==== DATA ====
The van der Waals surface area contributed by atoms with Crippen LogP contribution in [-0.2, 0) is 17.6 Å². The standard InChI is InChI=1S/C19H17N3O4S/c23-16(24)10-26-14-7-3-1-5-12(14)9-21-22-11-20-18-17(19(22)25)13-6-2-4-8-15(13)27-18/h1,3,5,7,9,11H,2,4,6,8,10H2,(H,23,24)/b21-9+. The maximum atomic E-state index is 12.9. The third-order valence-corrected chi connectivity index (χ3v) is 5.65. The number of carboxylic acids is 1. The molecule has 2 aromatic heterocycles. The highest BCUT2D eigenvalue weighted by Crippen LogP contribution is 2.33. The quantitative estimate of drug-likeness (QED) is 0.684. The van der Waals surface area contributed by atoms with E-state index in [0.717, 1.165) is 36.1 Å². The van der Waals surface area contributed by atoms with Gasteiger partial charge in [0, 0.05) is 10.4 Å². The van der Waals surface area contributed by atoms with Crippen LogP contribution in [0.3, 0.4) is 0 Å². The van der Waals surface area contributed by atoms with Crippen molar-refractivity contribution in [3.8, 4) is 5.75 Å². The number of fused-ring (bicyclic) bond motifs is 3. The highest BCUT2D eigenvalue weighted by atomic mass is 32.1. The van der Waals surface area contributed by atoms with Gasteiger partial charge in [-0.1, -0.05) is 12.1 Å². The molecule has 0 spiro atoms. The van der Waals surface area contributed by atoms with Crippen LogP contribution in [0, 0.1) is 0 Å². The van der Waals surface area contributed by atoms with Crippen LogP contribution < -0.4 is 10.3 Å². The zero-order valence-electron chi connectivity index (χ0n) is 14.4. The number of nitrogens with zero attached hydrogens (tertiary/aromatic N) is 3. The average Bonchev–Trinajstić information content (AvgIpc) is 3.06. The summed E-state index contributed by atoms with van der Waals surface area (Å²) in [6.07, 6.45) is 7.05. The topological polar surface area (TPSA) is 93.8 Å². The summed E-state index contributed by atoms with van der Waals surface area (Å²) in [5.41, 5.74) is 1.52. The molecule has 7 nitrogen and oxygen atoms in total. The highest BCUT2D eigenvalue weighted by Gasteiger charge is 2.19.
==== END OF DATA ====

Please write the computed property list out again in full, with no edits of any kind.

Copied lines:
The van der Waals surface area contributed by atoms with Crippen LogP contribution in [-0.2, 0) is 17.6 Å². The standard InChI is InChI=1S/C19H17N3O4S/c23-16(24)10-26-14-7-3-1-5-12(14)9-21-22-11-20-18-17(19(22)25)13-6-2-4-8-15(13)27-18/h1,3,5,7,9,11H,2,4,6,8,10H2,(H,23,24)/b21-9+. The maximum atomic E-state index is 12.9. The third-order valence-corrected chi connectivity index (χ3v) is 5.65. The number of carboxylic acids is 1. The molecule has 2 aromatic heterocycles. The highest BCUT2D eigenvalue weighted by Crippen LogP contribution is 2.33. The quantitative estimate of drug-likeness (QED) is 0.684. The van der Waals surface area contributed by atoms with E-state index in [0.717, 1.165) is 36.1 Å². The van der Waals surface area contributed by atoms with Gasteiger partial charge in [0, 0.05) is 10.4 Å². The van der Waals surface area contributed by atoms with Crippen LogP contribution in [0.3, 0.4) is 0 Å². The van der Waals surface area contributed by atoms with Crippen molar-refractivity contribution in [3.8, 4) is 5.75 Å². The number of fused-ring (bicyclic) bond motifs is 3. The highest BCUT2D eigenvalue weighted by atomic mass is 32.1. The van der Waals surface area contributed by atoms with Gasteiger partial charge in [-0.1, -0.05) is 12.1 Å². The molecule has 0 spiro atoms. The van der Waals surface area contributed by atoms with Crippen LogP contribution in [0, 0.1) is 0 Å². The van der Waals surface area contributed by atoms with Crippen LogP contribution < -0.4 is 10.3 Å². The zero-order valence-electron chi connectivity index (χ0n) is 14.4. The number of nitrogens with zero attached hydrogens (tertiary/aromatic N) is 3. The average Bonchev–Trinajstić information content (AvgIpc) is 3.06. The summed E-state index contributed by atoms with van der Waals surface area (Å²) in [6.07, 6.45) is 7.05. The topological polar surface area (TPSA) is 93.8 Å². The summed E-state index contributed by atoms with van der Waals surface area (Å²) in [5.41, 5.74) is 1.52. The molecule has 7 nitrogen and oxygen atoms in total. The highest BCUT2D eigenvalue weighted by Gasteiger charge is 2.19.